If this diversity of design and intent is true for harnesses, then it should be no surprise that this same also applies to head halters. To the average person, the designs may all look very similar with the colorful fabric and straps that go around the neck and muzzle – just like many harnesses look remarkably similar even if they actually are not. The nitty gritty details of the designs affect how the tool works with (or against) dogs’ natural movements while reducing pulling. Some head halters intend to reduce pulling clearly by using constant aversive pressure on the dog's nose to slow their velocity/movement, and that pressure increases with pulling or lunging, forcing the muzzle and head in a downward motion. Other head halters take the energy from the dog’s motion and direct it into a rotational movement, forcing the dog’s head to turn sharply in a different direction. While this limits the force with which a dog can direct that energy to forward motion, this forced rotation of the head can increase the possibility of whiplash or other neck injuries. Some head halters, sadly, also rely on the addition of physical corrections from the owner.


The head halter I designed (the Gilly Halter, patent pending) goes against these traditional models. Like a normal walking harness, it does not exert any pressure unless a dog pulls. When they do pull, the pressure is distributed evenly across the muzzle instead of across the chest/neck. This is not to create a “physical correction” any more than a harness putting pressure on the chest is intended to create a correction. Rather, by moving the application of weight from the chest to the head we can decrease the ability to utilize body mass to generate kinetic energy. Speed and weight/mass affect how much kinetic energy a dog can generate, but where that energy is distributed matters. The pivot point where weight/mass is applied is moved away from the center of gravity to an area where they cannot direct their weight as easily – the head. Imagine sticking your arm out away from your body and trying to push a 50 lb rock forward with that hand. Now imagine standing with your arms in front of your chest and putting your body weight against that object to push it forward. See the difference?

The center of gravity, one’s mass/weight, and the velocity at which one is moving are all key to creation of kinetic energy and force. Once they are no longer pulling the halter goes back to its normal, loosened position, just like a regular walking harness. Obviously, dogs may (or may not) be bothered by the feeling of a harness pressing against their chest/neck or a strap pressing against the face/muzzle. That is not the intent of a standard Y-shaped harness or of the Gilly Halter. Some dogs hate their harnesses regardless of how we try to get them to like it. Dogs cannot verbally articulate how they are feeling. What is aversive may vary from one dog to another. The Gilly Halter seems to generally be well-accepted – and quickly -- by the vast majority of dogs who try it and have no prior head collar history. I believe this is likely due to the minimalistic and relaxed design, no forceful head turning, and because it allows bending down to sniff and normal movement. So, it likely is not seen as aversive by those wearing it. Still, it is important to remember that regardless of what tool one uses, the individual wearing it is the one who decides whether it is aversive or positive.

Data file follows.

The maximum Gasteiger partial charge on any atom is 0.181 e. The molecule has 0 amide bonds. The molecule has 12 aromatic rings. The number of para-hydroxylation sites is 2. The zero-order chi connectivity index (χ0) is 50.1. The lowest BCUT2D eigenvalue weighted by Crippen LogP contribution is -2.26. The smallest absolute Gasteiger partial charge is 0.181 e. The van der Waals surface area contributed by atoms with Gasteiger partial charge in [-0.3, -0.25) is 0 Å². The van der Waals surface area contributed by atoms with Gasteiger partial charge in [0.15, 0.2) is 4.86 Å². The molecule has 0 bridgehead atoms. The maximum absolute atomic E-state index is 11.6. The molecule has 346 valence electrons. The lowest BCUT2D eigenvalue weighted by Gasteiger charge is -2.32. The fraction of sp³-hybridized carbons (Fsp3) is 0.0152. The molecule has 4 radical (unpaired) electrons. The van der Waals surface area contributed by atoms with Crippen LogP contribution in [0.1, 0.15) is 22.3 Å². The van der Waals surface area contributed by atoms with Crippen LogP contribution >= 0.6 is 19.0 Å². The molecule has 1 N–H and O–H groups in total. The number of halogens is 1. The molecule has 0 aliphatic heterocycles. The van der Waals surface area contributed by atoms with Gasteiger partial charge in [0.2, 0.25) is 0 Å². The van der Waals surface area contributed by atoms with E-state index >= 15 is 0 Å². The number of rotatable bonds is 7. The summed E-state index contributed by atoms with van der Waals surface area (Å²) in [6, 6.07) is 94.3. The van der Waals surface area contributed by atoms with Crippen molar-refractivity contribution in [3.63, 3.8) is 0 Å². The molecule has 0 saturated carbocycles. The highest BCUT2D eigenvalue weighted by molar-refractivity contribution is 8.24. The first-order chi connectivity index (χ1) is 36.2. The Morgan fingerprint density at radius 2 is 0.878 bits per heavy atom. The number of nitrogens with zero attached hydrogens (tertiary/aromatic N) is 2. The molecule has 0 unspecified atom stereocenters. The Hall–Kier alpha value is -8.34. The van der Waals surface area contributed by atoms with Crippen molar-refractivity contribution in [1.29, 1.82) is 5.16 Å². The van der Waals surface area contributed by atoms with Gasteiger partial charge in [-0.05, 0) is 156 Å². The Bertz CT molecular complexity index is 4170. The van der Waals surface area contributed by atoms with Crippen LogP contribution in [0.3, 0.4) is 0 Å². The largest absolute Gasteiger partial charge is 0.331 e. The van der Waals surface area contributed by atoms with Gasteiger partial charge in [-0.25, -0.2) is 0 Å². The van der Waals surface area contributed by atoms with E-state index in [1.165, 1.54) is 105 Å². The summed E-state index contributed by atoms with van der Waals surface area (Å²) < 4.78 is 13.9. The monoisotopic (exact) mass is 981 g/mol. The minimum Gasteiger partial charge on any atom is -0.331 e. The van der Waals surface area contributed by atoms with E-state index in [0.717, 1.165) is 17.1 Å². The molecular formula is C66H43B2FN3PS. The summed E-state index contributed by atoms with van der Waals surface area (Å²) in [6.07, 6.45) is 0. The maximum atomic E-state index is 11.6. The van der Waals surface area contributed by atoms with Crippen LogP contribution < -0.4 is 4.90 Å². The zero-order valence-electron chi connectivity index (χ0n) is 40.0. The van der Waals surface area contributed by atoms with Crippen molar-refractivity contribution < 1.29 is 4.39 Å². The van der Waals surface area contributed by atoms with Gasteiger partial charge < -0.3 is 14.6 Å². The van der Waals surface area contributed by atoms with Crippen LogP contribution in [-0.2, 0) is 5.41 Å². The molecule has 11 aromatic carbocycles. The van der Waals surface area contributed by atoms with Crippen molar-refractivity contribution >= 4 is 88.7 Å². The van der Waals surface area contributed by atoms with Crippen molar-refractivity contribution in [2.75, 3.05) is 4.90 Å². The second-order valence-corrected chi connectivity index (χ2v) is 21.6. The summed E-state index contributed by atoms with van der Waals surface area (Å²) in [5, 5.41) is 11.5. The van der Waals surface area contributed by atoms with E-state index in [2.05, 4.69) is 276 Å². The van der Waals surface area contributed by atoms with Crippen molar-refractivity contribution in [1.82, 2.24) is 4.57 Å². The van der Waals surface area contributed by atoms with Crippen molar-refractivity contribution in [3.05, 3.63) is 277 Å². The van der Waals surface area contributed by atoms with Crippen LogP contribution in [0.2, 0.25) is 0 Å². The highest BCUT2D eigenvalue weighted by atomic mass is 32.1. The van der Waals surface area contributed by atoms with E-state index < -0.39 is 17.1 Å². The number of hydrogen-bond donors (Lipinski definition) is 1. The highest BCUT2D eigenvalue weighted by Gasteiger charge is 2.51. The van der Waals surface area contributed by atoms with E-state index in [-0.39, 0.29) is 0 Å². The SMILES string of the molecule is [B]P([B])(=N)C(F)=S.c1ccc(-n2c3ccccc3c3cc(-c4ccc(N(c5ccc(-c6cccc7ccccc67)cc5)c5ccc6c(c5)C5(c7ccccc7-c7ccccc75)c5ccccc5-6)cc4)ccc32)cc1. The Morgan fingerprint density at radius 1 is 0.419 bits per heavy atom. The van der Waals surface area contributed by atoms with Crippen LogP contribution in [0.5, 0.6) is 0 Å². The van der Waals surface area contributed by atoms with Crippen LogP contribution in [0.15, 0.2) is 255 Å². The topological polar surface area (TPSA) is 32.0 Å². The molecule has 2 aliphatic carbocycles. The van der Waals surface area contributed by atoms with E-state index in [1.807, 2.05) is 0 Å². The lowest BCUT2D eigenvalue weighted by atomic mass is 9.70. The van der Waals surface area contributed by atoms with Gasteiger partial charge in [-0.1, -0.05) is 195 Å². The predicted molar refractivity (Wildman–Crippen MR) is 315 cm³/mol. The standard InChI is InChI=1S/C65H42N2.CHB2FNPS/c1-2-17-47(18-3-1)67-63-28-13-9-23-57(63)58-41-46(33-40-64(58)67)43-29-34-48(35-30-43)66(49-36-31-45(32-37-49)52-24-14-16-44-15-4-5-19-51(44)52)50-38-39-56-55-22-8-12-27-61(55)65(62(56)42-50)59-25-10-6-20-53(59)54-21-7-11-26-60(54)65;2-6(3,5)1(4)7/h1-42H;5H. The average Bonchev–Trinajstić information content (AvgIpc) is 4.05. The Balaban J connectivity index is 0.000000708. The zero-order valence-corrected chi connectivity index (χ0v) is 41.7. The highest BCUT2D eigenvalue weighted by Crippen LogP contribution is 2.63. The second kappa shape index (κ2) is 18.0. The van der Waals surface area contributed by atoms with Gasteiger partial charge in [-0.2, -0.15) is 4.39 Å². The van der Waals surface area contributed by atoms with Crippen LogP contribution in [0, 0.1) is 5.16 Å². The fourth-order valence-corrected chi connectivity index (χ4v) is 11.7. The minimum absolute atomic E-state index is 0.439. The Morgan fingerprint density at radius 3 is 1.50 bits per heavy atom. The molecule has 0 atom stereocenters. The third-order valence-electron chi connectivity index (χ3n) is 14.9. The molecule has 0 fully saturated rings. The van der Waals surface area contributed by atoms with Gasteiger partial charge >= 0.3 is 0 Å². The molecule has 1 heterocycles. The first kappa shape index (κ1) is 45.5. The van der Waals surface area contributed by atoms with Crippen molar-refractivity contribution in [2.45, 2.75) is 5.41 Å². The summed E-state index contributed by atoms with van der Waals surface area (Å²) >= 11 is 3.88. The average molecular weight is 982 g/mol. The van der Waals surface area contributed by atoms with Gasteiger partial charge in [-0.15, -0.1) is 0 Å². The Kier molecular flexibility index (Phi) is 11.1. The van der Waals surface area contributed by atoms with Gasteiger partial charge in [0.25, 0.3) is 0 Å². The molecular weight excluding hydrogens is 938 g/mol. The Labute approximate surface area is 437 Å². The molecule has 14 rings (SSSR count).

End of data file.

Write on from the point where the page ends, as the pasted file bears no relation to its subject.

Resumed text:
Looking Through the Lens of Welfare


I like to judge equipment based on how it affects a dog's Five Freedoms of Animal Welfare. Does it limit their ability to move and behave like a dog would in their environment? Does it cause fear, stress, or discomfort? Is it, in fact, designed with the intent to induce discomfort, pain, or fear? Any restraint equipment comes with some risks and those risks may vary from one dog to another. The same applies to management at home, such as if a dog is crated. There can be risks and impacts to welfare so it should only be done carefully. It is up to owners and their veterinarians to assess those risks and make the best choice of equipment for each dog as an individual but some carry more risks than others when they are forcefully turning a dog's head in different directions, reducing the ability to pant by tightening down on their muzzle, or tightening on a dog's body to cause discomfort and therefore suppress a behavior instead of teaching a new, more desirable behavior. It is important to evaluate tools carefully based on how they functionally work – not whether they are collar, harness, head halter or head collar, etc. How did it perform the intended function? Furthermore, look at how they are perceived by the individual wearing them and whether it helps them to “be a dog” or if it actually limits that. Most of all, do not discount the risk of injury to both ends of the leash if pulling occurs. Both parties may be hurt, and it is a greater risk than is currently acknowledged by and large if we look at the emergency room statistics cited above and the simple laws of motion. I hope that others continue to utilize science to innovate better safety solutions that are less aversive and preserve a dog's ability to "be a dog".



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Eileen Koval, CDBC, CBCC-KA, CPDT-KA, MSc (in Operations Management) is a fully certified dog behavior consultant with the International Association of Animal Behavior Consultants (IAABC). She believes the foundation of a good cross-species relationship is understanding the needs and normal behavior patterns of each dog as an individual, as he/she was bred to be. She enjoys helping humans and dogs communicate more effectively to create brilliant relationships with joy, purpose, and fulfillment for all species involved. She offers private consulting for serious dog behavior issues, obedience/manners, and agility training. Eileen developed a unique online course to help pet parents and trainers develop reliable snake avoidance behavior off-leash through positive reinforcement techniques. These techniques have been applied by trainers worldwide to teach dogs reliable avoidance of dangerous environmental hazards and off-leash property boundaries. She lives on a small ranch in Las Vegas, Nevada with her husband and their Nederlandse Kooikerhondjes.


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Reference:


Bever, Lindsay. “Dog Walking Injuries May Be More Common Than You Think.” The Washington Post. 01 May 2023. https://www.washingtonpost.com/wellness/2023/05/01/dog-walking-injuries-er-visits/